Suicide happens. We need to talk about it. And we need to research it.
by Amy Meadows
Robin Williams death is a tragedy. He was undoubtedly a comic genius who has brought so much laughter and joy to millions of people around the world in his memorable (and at times immortal) roles. So many of his films and prophetic musings have been powerful way markers for my childhood and early adulthood.
Many health professionals and mental health charities have taken to the airwaves and social media to encourage people who are experiencing depression and have had suicidal thoughts to talk about how they are feeling and seek help. This is really important advice that I hope people in distress will heed.
Yet, sadly, we have to recognise that sometimes it’s not enough. As it is being widely reported, Robin Williams was talking about how felt, and he had sought help over many years. It also seems he was surrounded by a loving supportive family, another critical safety net. But he still made the fateful decision to end his own life.
My mum also died by suicide. She talked about how she felt before she died. She went, repeatedly, to see her GP, and just two days before she killed herself she sat talking to her psychiatrist. She had a doting husband, adoring children and a wide circle of caring friends who she shared how she was feeling with. But still she died.
In fact, almost 50% of people who take their own lives in the UK have seen their GP in the preceding month, and many in the fortnight before they die.
That’s why it’s not always easy for me to have confidence that the advice to share your worries and get professional help will be enough.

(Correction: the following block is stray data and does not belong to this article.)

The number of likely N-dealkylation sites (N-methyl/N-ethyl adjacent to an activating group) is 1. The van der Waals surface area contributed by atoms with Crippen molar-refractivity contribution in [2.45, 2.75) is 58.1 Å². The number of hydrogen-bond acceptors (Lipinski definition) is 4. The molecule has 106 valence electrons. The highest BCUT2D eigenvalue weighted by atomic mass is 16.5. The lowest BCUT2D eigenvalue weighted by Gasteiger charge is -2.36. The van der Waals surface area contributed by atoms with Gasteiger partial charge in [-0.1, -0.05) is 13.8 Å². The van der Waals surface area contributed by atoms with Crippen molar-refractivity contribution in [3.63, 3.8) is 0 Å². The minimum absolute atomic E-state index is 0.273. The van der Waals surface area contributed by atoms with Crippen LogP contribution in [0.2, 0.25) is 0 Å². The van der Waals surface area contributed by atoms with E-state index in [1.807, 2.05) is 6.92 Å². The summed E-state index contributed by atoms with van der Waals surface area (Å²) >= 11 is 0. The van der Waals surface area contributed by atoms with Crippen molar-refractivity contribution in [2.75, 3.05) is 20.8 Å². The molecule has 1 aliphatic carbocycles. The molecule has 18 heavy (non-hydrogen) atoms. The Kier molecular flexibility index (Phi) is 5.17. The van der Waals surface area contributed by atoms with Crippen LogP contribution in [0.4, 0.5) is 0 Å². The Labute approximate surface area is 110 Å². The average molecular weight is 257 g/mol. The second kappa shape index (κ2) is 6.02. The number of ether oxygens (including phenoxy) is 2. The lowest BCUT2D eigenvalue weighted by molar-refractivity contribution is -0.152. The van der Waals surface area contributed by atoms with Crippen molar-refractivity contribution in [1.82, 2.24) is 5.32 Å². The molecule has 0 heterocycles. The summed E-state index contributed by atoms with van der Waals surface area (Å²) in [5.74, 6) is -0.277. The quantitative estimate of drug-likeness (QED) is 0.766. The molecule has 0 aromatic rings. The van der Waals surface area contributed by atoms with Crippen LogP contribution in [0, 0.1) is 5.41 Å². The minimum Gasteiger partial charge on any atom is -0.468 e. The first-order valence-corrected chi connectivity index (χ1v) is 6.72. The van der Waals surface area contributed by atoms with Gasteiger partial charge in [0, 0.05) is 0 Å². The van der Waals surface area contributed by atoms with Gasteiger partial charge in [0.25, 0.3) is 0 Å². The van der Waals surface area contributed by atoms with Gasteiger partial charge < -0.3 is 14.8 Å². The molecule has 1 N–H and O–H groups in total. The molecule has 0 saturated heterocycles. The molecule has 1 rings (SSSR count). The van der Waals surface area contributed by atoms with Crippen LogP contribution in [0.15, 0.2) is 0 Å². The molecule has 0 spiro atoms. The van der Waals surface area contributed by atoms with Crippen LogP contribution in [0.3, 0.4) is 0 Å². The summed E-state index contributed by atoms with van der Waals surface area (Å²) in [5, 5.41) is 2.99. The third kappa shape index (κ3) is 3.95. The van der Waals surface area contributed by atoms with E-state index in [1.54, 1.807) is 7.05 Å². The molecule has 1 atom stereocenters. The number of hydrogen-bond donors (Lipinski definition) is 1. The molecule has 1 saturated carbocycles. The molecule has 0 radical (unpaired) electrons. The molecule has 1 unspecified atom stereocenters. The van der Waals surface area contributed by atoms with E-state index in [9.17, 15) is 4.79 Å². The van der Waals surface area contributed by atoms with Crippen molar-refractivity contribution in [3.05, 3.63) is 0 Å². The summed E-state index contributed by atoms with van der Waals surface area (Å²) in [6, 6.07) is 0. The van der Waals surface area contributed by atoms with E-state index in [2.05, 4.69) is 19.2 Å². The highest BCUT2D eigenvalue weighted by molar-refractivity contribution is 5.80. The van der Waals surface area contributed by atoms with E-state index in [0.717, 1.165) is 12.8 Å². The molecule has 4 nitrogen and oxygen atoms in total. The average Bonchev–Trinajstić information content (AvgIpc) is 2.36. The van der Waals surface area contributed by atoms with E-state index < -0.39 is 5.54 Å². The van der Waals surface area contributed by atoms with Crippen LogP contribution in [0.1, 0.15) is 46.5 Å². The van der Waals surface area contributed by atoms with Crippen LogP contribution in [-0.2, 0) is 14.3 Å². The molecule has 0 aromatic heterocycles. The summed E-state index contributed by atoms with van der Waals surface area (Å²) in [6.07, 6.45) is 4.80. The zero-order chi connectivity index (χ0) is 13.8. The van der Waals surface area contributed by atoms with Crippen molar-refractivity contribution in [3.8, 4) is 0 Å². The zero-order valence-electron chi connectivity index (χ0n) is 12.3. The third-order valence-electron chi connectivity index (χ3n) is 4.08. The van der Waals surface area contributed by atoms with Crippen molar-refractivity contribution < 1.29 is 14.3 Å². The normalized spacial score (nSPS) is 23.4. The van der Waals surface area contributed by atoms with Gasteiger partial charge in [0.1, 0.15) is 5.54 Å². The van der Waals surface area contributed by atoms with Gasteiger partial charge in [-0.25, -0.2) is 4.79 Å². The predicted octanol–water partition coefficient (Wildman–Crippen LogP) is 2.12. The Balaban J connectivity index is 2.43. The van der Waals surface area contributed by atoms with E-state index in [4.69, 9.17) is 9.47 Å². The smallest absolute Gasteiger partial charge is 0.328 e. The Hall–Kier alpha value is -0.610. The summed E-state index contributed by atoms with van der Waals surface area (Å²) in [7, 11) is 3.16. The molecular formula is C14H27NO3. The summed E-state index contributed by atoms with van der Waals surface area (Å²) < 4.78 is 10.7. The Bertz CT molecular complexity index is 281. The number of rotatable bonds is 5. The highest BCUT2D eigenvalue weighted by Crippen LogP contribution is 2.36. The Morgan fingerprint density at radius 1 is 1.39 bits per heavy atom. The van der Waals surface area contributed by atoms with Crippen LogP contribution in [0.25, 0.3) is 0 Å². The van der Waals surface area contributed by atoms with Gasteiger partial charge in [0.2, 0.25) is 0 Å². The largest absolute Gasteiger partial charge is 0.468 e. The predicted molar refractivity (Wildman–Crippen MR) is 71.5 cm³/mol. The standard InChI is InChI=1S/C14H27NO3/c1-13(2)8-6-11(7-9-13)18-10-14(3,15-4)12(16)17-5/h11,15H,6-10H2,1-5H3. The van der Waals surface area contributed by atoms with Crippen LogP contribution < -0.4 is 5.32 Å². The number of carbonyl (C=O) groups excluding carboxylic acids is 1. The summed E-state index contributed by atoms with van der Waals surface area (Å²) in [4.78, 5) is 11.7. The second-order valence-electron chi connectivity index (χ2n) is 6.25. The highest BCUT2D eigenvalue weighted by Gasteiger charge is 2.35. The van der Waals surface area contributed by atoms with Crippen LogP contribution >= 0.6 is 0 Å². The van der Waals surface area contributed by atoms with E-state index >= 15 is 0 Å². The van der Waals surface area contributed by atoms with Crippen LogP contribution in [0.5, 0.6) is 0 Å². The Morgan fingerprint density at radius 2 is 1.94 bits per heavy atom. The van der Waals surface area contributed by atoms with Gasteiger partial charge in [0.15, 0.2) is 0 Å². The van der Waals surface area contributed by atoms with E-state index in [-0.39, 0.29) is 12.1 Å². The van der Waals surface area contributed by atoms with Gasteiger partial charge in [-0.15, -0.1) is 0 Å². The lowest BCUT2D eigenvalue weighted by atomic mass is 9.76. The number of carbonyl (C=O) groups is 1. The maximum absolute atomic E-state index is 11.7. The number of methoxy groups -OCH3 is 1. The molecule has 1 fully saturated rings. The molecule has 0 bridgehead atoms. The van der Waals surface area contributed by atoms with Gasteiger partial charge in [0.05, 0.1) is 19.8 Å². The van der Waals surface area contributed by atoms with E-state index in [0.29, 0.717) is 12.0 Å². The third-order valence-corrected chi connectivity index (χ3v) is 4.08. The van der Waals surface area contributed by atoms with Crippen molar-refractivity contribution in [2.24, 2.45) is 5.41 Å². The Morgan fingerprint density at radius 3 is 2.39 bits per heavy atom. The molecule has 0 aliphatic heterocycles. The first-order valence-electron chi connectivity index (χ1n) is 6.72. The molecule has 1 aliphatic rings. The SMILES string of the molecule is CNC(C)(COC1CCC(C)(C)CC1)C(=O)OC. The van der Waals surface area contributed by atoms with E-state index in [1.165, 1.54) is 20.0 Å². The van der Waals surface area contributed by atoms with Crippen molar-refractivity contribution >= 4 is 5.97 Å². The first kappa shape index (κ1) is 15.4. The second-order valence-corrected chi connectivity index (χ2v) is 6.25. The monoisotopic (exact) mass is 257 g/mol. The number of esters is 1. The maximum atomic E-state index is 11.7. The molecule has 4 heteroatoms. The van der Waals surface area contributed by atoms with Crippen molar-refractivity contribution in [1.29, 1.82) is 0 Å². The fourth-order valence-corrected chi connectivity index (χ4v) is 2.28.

I don’t believe that suicide is inevitable. It doesn’t have to happen. But to really protect people who are thinking about suicide we have to do more than put the onus on them to talk and seek help. We have a duty to also ensure that those to whom they turn in times of distress are much better at recognising risk and spotting and acting on the danger signs. Every week thousands of people with mental distress go and see their GP, and prescriptions for drugs to effect mood and feelings are rising all the time. It’s understandably therefore a real challenge to spot those 6,000 people who each year take their own life.
For years, stigma and shame have prevented people from talking about deaths by suicide. And that’s stopped us from learning from their deaths – the factors that contributed to the risk, the build up to the day the tormenting demons got their own way, and how those bereaved by suicide think their loved one could have been saved.
Now, fortunately times are changing, thanks to the sterling work of organisations like Time to Change and occasions like the sad death of public figures like Robin Williams, are a chance to debate the issues. So please now let’s galvanise support and interest in suicide prevention.
And for me, that has to include recognition that suicide is a legitimate topic for medical and academic investigation. We have to invest in research that helps to equip us with the knowledge and tools to spot risk, to interpret warning signs, to train professionals and to educate the public. We need research that talks to families about their loss, to the professionals who have held conversations with them, and also to people battling their own suicidal thoughts. Then we need to organise this information and share it. And then use it to help to shape the delivery of effective services and to motivate and educate everyone in society to ensure that we’re all equipped to make a difference when someone does ask for help. From every suicide, each of which is a tragedy, we should be looking for the information that can help us to prevent another death. That’s what I, and every other bereaved family I know, feel is the least we can do for our loved ones.
And that’s why I commit my own time and energy to the Judi Meadows Memorial Fund to raise funds and awareness of the importance of suicide research. To date we have supported the University of Oxford Centre for Suicide Research and the GRiST safety and risk management tool. But we need many more people, clinicians, academics and policy makers to have an interest in, and willingness to, understand suicide to truly stand a chance to help save threatened lives.
We have to take every suicide, each of which is a tragedy, and use it to derive knowledge to help prevent another one.